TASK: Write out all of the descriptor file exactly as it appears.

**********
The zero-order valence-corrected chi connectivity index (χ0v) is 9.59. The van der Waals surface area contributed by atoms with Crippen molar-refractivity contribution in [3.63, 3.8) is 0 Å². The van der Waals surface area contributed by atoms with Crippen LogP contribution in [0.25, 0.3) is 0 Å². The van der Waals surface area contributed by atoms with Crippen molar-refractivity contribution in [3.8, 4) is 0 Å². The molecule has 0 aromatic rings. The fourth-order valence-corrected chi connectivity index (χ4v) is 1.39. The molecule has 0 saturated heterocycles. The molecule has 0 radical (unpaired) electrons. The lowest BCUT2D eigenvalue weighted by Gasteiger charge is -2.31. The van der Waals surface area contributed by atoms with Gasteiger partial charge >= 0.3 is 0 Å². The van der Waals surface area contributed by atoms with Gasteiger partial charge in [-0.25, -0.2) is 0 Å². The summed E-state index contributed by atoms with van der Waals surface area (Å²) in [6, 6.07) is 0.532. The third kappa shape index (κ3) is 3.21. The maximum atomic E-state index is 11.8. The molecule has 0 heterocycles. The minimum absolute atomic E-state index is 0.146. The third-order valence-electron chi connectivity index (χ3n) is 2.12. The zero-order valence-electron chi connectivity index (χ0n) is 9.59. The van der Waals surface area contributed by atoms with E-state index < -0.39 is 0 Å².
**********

The zero-order valence-corrected chi connectivity index (χ0v) is 9.59. The van der Waals surface area contributed by atoms with Crippen molar-refractivity contribution in [3.63, 3.8) is 0 Å². The van der Waals surface area contributed by atoms with Crippen LogP contribution in [0.25, 0.3) is 0 Å². The van der Waals surface area contributed by atoms with Crippen molar-refractivity contribution in [3.8, 4) is 0 Å². The molecule has 0 aromatic rings. The fourth-order valence-corrected chi connectivity index (χ4v) is 1.39. The molecule has 0 saturated heterocycles. The molecule has 0 radical (unpaired) electrons. The lowest BCUT2D eigenvalue weighted by Gasteiger charge is -2.31. The van der Waals surface area contributed by atoms with Gasteiger partial charge >= 0.3 is 0 Å². The van der Waals surface area contributed by atoms with Gasteiger partial charge in [-0.25, -0.2) is 0 Å². The summed E-state index contributed by atoms with van der Waals surface area (Å²) in [6, 6.07) is 0.532. The third kappa shape index (κ3) is 3.21. The maximum atomic E-state index is 11.8. The molecule has 0 heterocycles. The minimum absolute atomic E-state index is 0.146. The third-order valence-electron chi connectivity index (χ3n) is 2.12. The zero-order valence-electron chi connectivity index (χ0n) is 9.59. The van der Waals surface area contributed by atoms with E-state index < -0.39 is 0 Å².